by Ray Comiskey ★★★★ The Penguin Guide to Jazz Recordings calls Rathbun a rising star and, on this evidence, that s spot on. The Canadian saxophonist/ composer is a gifted performer who writes challenging and complex pieces; their main raison d’ etre may be harmonic, but their lines also have a kind of cerebral lyricism ideally suited to his tenor and soprano. There is also a wider ambition here: no less than a state-of-the-US-nation address in music. Whether it has the resonance of Rathbun’s earlier, Bush-bashing Affairs of State is arguable; a sense of unease lurks here, especially in the four-part Son Suite, dedicated to his child, so the points being made are more subtle. But the music, with Nate Radley (guitar) and a George Colligan-Johannes Weidenmuller- Billy Hart rhythm section, is seldom less than engrossing, with Rathbun’s soprano captivatingly eloquent and Hart a force of... read more
AAJ review: Where We Are Now

AAJ review: Where We Are Now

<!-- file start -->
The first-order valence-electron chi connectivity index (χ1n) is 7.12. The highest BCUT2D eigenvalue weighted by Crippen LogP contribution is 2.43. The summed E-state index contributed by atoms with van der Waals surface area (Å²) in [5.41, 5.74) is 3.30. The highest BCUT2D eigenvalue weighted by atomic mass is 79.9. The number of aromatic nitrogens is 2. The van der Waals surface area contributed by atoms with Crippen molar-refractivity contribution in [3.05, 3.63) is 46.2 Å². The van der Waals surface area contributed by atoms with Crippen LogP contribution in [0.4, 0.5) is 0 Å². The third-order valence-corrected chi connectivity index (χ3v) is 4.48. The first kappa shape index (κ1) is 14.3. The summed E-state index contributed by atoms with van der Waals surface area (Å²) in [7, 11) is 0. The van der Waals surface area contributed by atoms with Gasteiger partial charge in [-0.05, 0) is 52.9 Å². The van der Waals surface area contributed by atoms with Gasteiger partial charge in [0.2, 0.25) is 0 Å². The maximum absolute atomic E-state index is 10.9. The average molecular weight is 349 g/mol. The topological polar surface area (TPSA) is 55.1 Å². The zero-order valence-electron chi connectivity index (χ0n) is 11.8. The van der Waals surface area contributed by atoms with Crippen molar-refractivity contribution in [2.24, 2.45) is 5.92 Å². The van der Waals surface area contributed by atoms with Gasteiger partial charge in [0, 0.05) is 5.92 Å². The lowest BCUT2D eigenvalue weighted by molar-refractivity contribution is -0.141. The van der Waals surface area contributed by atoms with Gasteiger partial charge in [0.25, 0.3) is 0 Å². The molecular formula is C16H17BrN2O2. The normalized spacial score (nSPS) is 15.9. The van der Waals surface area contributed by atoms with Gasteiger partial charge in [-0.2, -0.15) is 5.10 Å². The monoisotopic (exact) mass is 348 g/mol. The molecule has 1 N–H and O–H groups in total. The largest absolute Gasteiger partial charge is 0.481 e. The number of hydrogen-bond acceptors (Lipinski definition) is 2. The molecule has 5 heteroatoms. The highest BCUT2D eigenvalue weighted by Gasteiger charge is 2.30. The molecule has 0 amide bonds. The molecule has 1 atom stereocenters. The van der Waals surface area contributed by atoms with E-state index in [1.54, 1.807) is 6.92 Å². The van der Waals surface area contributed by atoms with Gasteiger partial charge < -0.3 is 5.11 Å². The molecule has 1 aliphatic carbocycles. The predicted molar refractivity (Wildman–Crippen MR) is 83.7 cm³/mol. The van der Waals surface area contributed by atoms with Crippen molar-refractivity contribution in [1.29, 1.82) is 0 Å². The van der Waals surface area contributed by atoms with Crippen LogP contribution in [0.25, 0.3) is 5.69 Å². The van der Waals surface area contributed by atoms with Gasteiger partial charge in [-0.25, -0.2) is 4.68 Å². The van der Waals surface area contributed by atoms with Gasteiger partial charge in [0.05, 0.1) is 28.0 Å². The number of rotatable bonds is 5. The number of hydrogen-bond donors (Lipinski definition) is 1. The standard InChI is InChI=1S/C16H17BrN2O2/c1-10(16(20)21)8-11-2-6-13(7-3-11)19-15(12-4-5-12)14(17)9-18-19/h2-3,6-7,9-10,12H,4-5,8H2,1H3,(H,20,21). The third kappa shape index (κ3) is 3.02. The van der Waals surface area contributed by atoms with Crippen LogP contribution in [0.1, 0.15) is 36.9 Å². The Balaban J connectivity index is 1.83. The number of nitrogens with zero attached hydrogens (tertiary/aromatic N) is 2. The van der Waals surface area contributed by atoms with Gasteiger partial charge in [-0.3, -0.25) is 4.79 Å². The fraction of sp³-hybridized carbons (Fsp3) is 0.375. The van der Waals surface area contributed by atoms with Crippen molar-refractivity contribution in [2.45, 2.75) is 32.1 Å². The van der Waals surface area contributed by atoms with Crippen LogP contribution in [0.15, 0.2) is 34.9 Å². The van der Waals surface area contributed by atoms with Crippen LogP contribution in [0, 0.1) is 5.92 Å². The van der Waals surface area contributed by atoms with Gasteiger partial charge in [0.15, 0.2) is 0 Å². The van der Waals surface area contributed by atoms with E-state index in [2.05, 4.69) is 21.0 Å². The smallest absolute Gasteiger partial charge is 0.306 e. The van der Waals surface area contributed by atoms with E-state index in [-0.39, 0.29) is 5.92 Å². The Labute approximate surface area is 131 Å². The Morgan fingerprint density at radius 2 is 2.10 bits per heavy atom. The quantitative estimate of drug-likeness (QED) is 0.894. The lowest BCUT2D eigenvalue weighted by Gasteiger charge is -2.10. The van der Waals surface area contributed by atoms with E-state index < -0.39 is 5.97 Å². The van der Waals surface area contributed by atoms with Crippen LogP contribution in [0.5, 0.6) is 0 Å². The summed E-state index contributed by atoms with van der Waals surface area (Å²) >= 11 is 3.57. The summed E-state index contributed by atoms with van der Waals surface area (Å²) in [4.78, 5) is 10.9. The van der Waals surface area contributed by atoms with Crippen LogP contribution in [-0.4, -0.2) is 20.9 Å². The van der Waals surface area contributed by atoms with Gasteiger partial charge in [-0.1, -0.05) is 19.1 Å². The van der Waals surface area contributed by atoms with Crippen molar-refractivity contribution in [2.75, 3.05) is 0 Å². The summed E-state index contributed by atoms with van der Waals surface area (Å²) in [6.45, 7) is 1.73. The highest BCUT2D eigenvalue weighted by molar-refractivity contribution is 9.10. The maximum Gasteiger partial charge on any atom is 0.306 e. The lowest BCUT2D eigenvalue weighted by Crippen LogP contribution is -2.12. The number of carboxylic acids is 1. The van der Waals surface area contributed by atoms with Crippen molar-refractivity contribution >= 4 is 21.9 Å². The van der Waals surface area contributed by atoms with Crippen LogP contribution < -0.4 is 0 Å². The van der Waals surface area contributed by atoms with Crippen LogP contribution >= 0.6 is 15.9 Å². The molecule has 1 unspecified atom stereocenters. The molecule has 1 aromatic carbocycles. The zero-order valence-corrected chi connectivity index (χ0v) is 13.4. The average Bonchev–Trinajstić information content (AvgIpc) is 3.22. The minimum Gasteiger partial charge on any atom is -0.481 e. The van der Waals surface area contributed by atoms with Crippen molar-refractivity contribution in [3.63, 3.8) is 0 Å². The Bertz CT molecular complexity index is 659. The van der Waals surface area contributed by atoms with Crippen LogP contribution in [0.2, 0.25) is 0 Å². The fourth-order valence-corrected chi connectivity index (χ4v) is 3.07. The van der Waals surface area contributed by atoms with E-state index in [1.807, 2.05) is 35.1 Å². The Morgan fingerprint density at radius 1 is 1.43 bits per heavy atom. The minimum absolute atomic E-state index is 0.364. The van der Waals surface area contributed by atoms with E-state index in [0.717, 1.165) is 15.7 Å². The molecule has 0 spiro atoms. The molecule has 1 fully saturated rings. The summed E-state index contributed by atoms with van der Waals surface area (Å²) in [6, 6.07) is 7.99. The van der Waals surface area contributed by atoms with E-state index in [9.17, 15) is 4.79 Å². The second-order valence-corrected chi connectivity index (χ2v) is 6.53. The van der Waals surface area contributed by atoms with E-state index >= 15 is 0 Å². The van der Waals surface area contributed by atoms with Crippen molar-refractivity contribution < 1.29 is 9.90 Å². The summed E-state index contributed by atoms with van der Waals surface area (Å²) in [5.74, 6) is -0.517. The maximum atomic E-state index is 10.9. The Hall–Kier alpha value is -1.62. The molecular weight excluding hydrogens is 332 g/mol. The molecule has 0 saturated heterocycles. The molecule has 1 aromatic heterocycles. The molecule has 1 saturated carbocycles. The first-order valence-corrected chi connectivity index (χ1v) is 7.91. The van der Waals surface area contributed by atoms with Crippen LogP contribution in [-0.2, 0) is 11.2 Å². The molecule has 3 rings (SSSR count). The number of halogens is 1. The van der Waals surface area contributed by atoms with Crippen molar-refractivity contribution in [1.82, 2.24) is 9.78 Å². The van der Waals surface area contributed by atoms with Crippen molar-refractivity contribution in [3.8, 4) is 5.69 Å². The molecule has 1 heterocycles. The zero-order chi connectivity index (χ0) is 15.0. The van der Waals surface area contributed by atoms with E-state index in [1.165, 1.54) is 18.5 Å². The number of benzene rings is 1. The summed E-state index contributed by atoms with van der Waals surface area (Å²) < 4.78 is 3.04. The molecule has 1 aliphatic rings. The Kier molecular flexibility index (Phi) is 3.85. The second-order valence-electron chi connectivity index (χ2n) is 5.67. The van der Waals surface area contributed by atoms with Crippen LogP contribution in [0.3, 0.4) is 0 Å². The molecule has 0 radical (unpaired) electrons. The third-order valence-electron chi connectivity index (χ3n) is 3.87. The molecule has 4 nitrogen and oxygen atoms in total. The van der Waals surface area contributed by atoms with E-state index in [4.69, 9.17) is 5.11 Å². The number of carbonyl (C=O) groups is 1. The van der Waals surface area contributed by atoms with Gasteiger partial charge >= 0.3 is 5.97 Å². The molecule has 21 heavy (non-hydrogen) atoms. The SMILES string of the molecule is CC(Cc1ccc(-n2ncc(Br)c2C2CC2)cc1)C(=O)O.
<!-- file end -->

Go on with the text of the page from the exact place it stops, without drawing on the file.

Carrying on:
by Mark Corroto Excerpt: It is quite insouciant to categorize jazz musicians as either composers or players. But jazz devotees sometimes typecast artists as writers or interpreters of music. With a mature talent such as composer/saxophonist Andrew Rathbun, categorizing him in one camp or the other is unwarranted. With Where We Are Now, his tenth disc as leader, he displays his growing maturity as a player and more of his acclaimed talents as composer/arranger. Like his last few discs, he sets aside his taste for poetry and vocalists to center the session on the music. That’s not to say his writing isn’t chock-full of versification. His “Son Suite” in four parts, written (of course) for his child, is a cohesive 26-minutes of music, showcasing both the writing and soloing. The mysterious opening gives way to a joyous music, Rathbun switching between the soprano and tenor saxophones to alter the mood. By the fourth section, bassist Johannes Weidenmuller’s bowing is followed by a mallet solo from master percussionist Billy Hart’s that reads like a fine verse. Full review @ All About... read more